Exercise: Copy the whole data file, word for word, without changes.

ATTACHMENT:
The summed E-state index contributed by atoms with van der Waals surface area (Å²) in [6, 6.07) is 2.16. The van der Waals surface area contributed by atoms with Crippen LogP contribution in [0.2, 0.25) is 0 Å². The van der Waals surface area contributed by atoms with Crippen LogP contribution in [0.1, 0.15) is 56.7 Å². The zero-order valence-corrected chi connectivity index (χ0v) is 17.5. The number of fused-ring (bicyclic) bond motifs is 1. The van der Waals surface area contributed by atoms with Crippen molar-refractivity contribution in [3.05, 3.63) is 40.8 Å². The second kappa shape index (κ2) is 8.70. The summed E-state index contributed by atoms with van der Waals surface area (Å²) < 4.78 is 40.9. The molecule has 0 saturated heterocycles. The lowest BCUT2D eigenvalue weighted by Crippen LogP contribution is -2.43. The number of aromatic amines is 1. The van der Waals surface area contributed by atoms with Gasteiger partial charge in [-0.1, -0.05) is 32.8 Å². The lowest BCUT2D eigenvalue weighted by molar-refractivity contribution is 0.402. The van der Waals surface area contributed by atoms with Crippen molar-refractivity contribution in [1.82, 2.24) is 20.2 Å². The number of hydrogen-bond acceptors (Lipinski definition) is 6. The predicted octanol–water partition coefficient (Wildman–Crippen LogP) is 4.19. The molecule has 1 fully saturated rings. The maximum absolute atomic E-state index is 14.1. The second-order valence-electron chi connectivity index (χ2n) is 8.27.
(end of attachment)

The summed E-state index contributed by atoms with van der Waals surface area (Å²) in [6, 6.07) is 2.16. The van der Waals surface area contributed by atoms with Crippen LogP contribution in [0.2, 0.25) is 0 Å². The van der Waals surface area contributed by atoms with Crippen LogP contribution in [0.1, 0.15) is 56.7 Å². The zero-order valence-corrected chi connectivity index (χ0v) is 17.5. The number of fused-ring (bicyclic) bond motifs is 1. The van der Waals surface area contributed by atoms with Crippen molar-refractivity contribution in [3.05, 3.63) is 40.8 Å². The second kappa shape index (κ2) is 8.70. The summed E-state index contributed by atoms with van der Waals surface area (Å²) < 4.78 is 40.9. The molecule has 0 saturated heterocycles. The lowest BCUT2D eigenvalue weighted by Crippen LogP contribution is -2.43. The number of aromatic amines is 1. The van der Waals surface area contributed by atoms with Gasteiger partial charge in [-0.1, -0.05) is 32.8 Å². The lowest BCUT2D eigenvalue weighted by molar-refractivity contribution is 0.402. The van der Waals surface area contributed by atoms with Crippen molar-refractivity contribution in [1.82, 2.24) is 20.2 Å². The number of hydrogen-bond acceptors (Lipinski definition) is 6. The predicted octanol–water partition coefficient (Wildman–Crippen LogP) is 4.19. The molecule has 1 fully saturated rings. The maximum absolute atomic E-state index is 14.1. The second-order valence-electron chi connectivity index (χ2n) is 8.27.